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Evaluating sex as a biological variable in preclinical research: the devil in the details

Overview of attention for article published in Biology of Sex Differences, February 2016
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About this Attention Score

  • In the top 25% of all research outputs scored by Altmetric
  • Good Attention Score compared to outputs of the same age (73rd percentile)

Mentioned by

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7 tweeters
facebook
1 Facebook page

Citations

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55 Dimensions

Readers on

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76 Mendeley
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Title
Evaluating sex as a biological variable in preclinical research: the devil in the details
Published in
Biology of Sex Differences, February 2016
DOI 10.1186/s13293-016-0066-x
Pubmed ID
Authors

Cara Tannenbaum, Jaclyn M. Schwarz, Janine A. Clayton, Geert J. de Vries, Casey Sullivan

Abstract

Translating policy into action is a complex task, with much debate surrounding the process whereby US and Canadian health funding agencies intend to integrate sex and gender science as an integral component of methodological rigor and reporting in health research. Effective January 25, 2016, the US National Institutes of Health implemented a policy that expects scientists to account for the possible role of sex as a biological variable (SABV) in vertebrate animal and human studies. Applicants for NIH-funded research and career development awards will be asked to explain how they plan to factor consideration of SABV into their research design, analysis, and reporting; strong justification will be required for proposing single-sex studies. The Canadian Institutes of Health Research is revising their peer review accreditation process to ensure that peer reviewers are skilled in applying a critical lens to protocols that should be incorporating sex and gender science. The current paper outlines the components that peer reviewers in North America will be asked to assess when considering whether SABV is appropriately integrated into research designs, analyses, and reporting. Consensus argues against narrowly defining rules of engagement in applying SABV, with criteria provided for reviewers as guidance only. Scores will not be given for each criterion; applications will be judged on the overall merit of scientific innovation, rigor, reproducibility, and potential impact.

Twitter Demographics

The data shown below were collected from the profiles of 7 tweeters who shared this research output. Click here to find out more about how the information was compiled.

Mendeley readers

The data shown below were compiled from readership statistics for 76 Mendeley readers of this research output. Click here to see the associated Mendeley record.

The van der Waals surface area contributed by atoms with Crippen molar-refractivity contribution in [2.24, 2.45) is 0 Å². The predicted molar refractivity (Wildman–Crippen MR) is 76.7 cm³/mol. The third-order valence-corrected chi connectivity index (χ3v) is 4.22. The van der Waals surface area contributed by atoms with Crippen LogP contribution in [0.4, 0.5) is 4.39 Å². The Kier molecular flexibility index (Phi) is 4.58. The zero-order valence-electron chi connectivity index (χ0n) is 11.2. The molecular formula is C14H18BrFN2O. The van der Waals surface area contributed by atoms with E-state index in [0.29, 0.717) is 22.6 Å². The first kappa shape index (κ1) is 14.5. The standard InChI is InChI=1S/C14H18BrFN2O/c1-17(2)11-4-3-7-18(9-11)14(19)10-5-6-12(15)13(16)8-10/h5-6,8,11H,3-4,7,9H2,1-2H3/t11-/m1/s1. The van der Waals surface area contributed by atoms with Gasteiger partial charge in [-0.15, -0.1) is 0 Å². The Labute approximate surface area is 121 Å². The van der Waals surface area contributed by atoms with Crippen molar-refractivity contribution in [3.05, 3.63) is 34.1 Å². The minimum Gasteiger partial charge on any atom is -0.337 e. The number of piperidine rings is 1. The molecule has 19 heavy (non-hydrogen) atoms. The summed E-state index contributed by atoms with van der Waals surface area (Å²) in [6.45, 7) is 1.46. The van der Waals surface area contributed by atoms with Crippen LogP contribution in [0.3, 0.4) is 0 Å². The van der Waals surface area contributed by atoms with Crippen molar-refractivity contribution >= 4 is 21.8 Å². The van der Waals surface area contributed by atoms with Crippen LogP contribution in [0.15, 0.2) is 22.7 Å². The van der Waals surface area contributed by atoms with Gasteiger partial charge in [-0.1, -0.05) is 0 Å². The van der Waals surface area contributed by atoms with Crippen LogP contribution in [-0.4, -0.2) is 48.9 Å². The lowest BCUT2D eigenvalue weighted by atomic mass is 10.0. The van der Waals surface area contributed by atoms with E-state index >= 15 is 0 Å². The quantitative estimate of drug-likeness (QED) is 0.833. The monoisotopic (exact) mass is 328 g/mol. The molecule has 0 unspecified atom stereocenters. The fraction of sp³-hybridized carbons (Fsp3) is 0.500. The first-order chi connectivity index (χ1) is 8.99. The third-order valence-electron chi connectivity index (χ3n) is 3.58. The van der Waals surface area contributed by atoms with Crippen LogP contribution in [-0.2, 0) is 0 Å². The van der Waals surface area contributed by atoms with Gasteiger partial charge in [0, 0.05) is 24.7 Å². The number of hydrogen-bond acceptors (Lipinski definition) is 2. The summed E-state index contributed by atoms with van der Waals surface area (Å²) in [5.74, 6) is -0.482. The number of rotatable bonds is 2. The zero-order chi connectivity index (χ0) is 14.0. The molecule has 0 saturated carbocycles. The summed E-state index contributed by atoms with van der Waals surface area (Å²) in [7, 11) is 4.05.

Geographical breakdown

Country Count As %
United States 1 1%
Puerto Rico 1 1%
Unknown 74 97%

Demographic breakdown

Readers by professional status Count As %
Researcher 17 22%
Student > Ph. D. Student 14 18%
Student > Bachelor 7 9%
Student > Master 7 9%
Student > Doctoral Student 6 8%
Other 12 16%
Unknown 13 17%
Readers by discipline Count As %
Medicine and Dentistry 11 14%
Neuroscience 10 13%
Agricultural and Biological Sciences 9 12%
Biochemistry, Genetics and Molecular Biology 6 8%
Psychology 5 7%
Other 17 22%
Unknown 18 24%

Attention Score in Context

This research output has an Altmetric Attention Score of 6. This is our high-level measure of the quality and quantity of online attention that it has received. This Attention Score, as well as the ranking and number of research outputs shown below, was calculated when the research output was last mentioned on 29 January 2017.
All research outputs
#5,509,846
of 22,102,697 outputs
Outputs from Biology of Sex Differences
#181
of 442 outputs
Outputs of similar age
#74,314
of 276,970 outputs
Outputs of similar age from Biology of Sex Differences
#1
of 2 outputs
Altmetric has tracked 22,102,697 research outputs across all sources so far. Compared to these this one has done well and is in the 75th percentile: it's in the top 25% of all research outputs ever tracked by Altmetric.
So far Altmetric has tracked 442 research outputs from this source. They typically receive a lot more attention than average, with a mean Attention Score of 19.8. This one has gotten more attention than average, scoring higher than 59% of its peers.
Older research outputs will score higher simply because they've had more time to accumulate mentions. To account for age we can compare this Altmetric Attention Score to the 276,970 tracked outputs that were published within six weeks on either side of this one in any source. This one has gotten more attention than average, scoring higher than 73% of its contemporaries.
We're also able to compare this research output to 2 others from the same source and published within six weeks on either side of this one. This one has scored higher than all of them